CherieReads | Sep 23, 2013 |
Nalia has grown up her whole life believing she's the princess and heir to the throne of Thorvaldor until she is told that she has been a sixteen year stand-in for the real princess who was under threat of a prophecy. Suddenly outcast, she finds herself trying to find her way in a world she is totally unprepared for while still getting used to her actual name, Sinda. Discovering that she has magic within her, Sinda returns to the city and discovers that the plot around the princess is more complex than anyone knows and she may be the only one able to reveal it to the kingdom.

The False Princess is thoroughly enjoyable YA fantasy novel. Sinda is a sympathetic character and one in whom it is easy to become invested as she adjusts to her new status in life and then begins to investigate the plot around the princess. Her best friend, Kiernan, is also quite the charmer and while the developments in their relationship were never a surprise, it was an excellent addition to the novel. The main mystery plot is extremely engaging although not too complex. A fun read that will appeal to fans of the Kristin Cashore's Graceling series. ( )
  MickyFine | Jul 27, 2013 |
The story was very exciting, full of intrigue and emotional hardship. There were a few places in the story that were so intense I had to fling myself through the next few pages to see what was going to happen next. I had a great time with The False Princess! I liked it, for the most part.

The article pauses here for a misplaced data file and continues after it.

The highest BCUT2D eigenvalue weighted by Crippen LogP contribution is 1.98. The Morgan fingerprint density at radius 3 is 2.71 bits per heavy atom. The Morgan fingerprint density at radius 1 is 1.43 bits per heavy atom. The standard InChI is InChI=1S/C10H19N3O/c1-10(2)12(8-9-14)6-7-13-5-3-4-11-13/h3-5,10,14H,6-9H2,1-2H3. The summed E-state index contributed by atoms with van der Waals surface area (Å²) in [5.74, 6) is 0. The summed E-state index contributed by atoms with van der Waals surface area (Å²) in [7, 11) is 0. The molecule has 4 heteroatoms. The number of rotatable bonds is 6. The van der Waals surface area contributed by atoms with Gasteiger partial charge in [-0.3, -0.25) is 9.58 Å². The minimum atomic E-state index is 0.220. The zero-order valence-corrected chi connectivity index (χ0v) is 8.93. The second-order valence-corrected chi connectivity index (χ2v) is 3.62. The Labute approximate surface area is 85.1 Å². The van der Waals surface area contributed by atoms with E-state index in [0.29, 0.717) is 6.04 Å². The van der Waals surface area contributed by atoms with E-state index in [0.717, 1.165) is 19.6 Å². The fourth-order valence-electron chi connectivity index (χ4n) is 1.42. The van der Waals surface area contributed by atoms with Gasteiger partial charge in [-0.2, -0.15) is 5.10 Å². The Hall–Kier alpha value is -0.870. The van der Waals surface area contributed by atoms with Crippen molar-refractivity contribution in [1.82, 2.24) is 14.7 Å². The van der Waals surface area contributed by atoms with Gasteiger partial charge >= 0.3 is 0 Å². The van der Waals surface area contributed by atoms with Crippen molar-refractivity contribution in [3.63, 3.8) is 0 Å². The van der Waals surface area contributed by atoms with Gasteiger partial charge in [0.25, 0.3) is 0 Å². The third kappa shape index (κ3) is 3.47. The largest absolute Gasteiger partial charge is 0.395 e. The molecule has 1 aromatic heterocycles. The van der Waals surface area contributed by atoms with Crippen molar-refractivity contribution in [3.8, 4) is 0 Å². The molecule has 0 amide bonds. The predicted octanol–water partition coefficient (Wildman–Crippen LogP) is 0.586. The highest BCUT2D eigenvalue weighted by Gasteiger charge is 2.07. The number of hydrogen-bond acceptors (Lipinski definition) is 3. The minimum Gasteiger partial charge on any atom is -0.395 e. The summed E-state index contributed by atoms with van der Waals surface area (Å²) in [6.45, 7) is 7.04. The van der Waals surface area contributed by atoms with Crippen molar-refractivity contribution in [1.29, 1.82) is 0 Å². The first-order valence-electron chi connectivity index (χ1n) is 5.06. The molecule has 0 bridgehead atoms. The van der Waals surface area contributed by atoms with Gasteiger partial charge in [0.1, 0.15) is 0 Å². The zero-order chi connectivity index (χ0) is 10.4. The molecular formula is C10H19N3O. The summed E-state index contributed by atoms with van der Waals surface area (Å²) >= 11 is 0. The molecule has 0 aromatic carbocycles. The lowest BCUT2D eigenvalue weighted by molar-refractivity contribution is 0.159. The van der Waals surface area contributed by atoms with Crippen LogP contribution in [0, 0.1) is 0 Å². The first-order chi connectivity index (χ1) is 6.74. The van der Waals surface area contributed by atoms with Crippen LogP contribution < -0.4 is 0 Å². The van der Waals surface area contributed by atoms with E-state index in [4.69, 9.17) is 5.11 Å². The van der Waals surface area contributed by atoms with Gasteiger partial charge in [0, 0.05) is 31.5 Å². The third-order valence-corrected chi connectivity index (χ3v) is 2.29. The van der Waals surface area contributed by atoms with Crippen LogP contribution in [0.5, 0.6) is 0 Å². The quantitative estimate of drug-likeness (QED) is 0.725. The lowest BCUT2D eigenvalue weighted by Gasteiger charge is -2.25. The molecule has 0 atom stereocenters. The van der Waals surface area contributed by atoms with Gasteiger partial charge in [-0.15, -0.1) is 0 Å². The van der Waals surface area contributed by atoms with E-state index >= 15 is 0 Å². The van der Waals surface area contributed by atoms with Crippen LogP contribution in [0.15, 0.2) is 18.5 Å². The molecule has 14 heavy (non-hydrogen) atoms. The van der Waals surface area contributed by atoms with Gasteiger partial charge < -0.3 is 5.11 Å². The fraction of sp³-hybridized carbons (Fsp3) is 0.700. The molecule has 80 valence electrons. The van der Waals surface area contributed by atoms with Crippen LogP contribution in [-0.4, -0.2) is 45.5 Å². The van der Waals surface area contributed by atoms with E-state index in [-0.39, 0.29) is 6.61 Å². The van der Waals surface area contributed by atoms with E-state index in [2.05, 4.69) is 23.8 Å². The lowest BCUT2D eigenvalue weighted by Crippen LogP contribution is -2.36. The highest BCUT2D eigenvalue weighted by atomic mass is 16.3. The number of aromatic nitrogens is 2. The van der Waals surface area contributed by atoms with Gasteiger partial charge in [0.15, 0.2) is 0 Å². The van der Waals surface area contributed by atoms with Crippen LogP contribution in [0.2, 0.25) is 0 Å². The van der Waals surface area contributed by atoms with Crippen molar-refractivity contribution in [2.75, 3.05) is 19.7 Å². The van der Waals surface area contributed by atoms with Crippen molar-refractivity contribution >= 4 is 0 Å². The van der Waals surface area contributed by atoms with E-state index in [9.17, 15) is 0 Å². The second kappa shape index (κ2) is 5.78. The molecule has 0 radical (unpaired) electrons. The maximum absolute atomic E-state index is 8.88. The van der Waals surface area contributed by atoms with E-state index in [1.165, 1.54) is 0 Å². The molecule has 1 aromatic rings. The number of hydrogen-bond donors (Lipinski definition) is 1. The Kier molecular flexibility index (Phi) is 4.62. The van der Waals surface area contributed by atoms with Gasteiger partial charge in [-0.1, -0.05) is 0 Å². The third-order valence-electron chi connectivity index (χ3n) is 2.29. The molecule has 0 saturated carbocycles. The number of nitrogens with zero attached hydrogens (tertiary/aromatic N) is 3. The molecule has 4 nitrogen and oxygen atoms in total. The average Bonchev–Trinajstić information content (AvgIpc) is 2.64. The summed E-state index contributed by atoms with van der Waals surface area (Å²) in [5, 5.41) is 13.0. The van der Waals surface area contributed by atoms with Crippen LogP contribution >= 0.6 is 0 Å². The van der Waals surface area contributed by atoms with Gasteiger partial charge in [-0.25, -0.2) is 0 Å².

Read the rest my review at Birdbrain(ed) Book Blog. ( )
  herebebooks | Jul 3, 2013 |
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Epigraph
Dedication
I couldn't choose. For my mother, and all the days in the garden. For my father, who opened the door to Middle Earth and beyond. And for Matt, who, like Kiernan, knew first.
First words
The day they came to tell me, I was in one of the gardens with Kiernan, trying to decipher a three-hundred-year-old map of the palace grounds.
Quotations
No, whispered a tiny voice in my head. Why should they care if a poor man hurts himself or his family with magic he can't control? After all, they were willing to let a weaver's daughter be killed so that the true princess would live. And happy enough to send her packing when they were done with her.
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Book description
Princess and heir to the throne of Thorvaldor, Nalia's led a privileged life at court. But everything changes when it's revealed, just after her sixteenth birthday, that she is a false princess, a stand-in for the real Nalia, who has been hidden away for her protection. Cast out with little more than the clothes on her back, the girl now called Sinda must leave behind the city of Vivaskari, her best friend, Keirnan, and the only life she's ever known.

Sinda is sent to live with her only surviving relative, an aunt who is a dyer in a distant village. She is a cold, scornful woman with little patience for her newfound niece, and Sinda proves inept at even the simplest tasks. But when Sinda discovers that magic runs through her veins - long-suppressed, dangerous magic that she must learn to control - she realizes that she can never learn to be a simple village girl.

Returning to Vivaskari for answers, Sinda finds her purpose as a wizard scribe, rediscovers the boy who saw her all along, and uncovers a secret that could change the course of Thorvaldor's history, forever.

A dazzling first novel, The False Princess is an engrossing fantasy full of mystery, action, and romance.
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For sixteen years, Nalia has been raised as the princess of Thorvaldor, but one day she learns that her real name is Sinda and that she is part of a complicated plot that would change the future of her country forever.